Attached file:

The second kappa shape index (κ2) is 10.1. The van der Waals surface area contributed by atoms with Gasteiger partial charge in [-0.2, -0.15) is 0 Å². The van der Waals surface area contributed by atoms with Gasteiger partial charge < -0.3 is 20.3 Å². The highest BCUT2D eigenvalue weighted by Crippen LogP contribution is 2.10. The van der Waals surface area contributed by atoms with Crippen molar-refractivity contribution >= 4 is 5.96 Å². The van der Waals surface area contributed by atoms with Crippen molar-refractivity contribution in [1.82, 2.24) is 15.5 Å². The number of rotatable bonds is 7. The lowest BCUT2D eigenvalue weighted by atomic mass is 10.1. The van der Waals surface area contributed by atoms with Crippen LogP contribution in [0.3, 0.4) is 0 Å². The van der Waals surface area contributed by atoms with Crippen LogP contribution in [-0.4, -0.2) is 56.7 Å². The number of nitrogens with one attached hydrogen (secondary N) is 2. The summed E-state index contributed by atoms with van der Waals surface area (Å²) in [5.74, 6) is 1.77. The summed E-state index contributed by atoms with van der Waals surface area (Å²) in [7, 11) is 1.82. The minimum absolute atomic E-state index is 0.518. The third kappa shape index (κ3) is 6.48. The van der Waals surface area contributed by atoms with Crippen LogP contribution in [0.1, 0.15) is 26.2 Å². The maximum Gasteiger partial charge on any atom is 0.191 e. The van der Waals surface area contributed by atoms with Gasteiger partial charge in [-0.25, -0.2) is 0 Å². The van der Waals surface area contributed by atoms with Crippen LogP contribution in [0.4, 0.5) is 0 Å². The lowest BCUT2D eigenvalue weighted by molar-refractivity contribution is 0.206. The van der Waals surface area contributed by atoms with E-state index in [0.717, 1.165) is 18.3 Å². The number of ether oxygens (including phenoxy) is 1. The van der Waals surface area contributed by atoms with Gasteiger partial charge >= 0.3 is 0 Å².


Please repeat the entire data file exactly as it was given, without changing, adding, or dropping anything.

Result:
The second kappa shape index (κ2) is 10.1. The van der Waals surface area contributed by atoms with Gasteiger partial charge in [-0.2, -0.15) is 0 Å². The van der Waals surface area contributed by atoms with Gasteiger partial charge < -0.3 is 20.3 Å². The highest BCUT2D eigenvalue weighted by Crippen LogP contribution is 2.10. The van der Waals surface area contributed by atoms with Crippen molar-refractivity contribution >= 4 is 5.96 Å². The van der Waals surface area contributed by atoms with Crippen molar-refractivity contribution in [1.82, 2.24) is 15.5 Å². The number of rotatable bonds is 7. The lowest BCUT2D eigenvalue weighted by atomic mass is 10.1. The van der Waals surface area contributed by atoms with Crippen LogP contribution in [0.3, 0.4) is 0 Å². The van der Waals surface area contributed by atoms with Crippen LogP contribution in [-0.4, -0.2) is 56.7 Å². The number of nitrogens with one attached hydrogen (secondary N) is 2. The summed E-state index contributed by atoms with van der Waals surface area (Å²) in [5.74, 6) is 1.77. The summed E-state index contributed by atoms with van der Waals surface area (Å²) in [7, 11) is 1.82. The minimum absolute atomic E-state index is 0.518. The third kappa shape index (κ3) is 6.48. The van der Waals surface area contributed by atoms with Crippen LogP contribution in [0.1, 0.15) is 26.2 Å². The maximum Gasteiger partial charge on any atom is 0.191 e. The van der Waals surface area contributed by atoms with Gasteiger partial charge in [-0.25, -0.2) is 0 Å². The van der Waals surface area contributed by atoms with Crippen LogP contribution in [0.4, 0.5) is 0 Å². The lowest BCUT2D eigenvalue weighted by molar-refractivity contribution is 0.206. The van der Waals surface area contributed by atoms with E-state index in [0.717, 1.165) is 18.3 Å². The number of ether oxygens (including phenoxy) is 1. The van der Waals surface area contributed by atoms with Gasteiger partial charge >= 0.3 is 0 Å².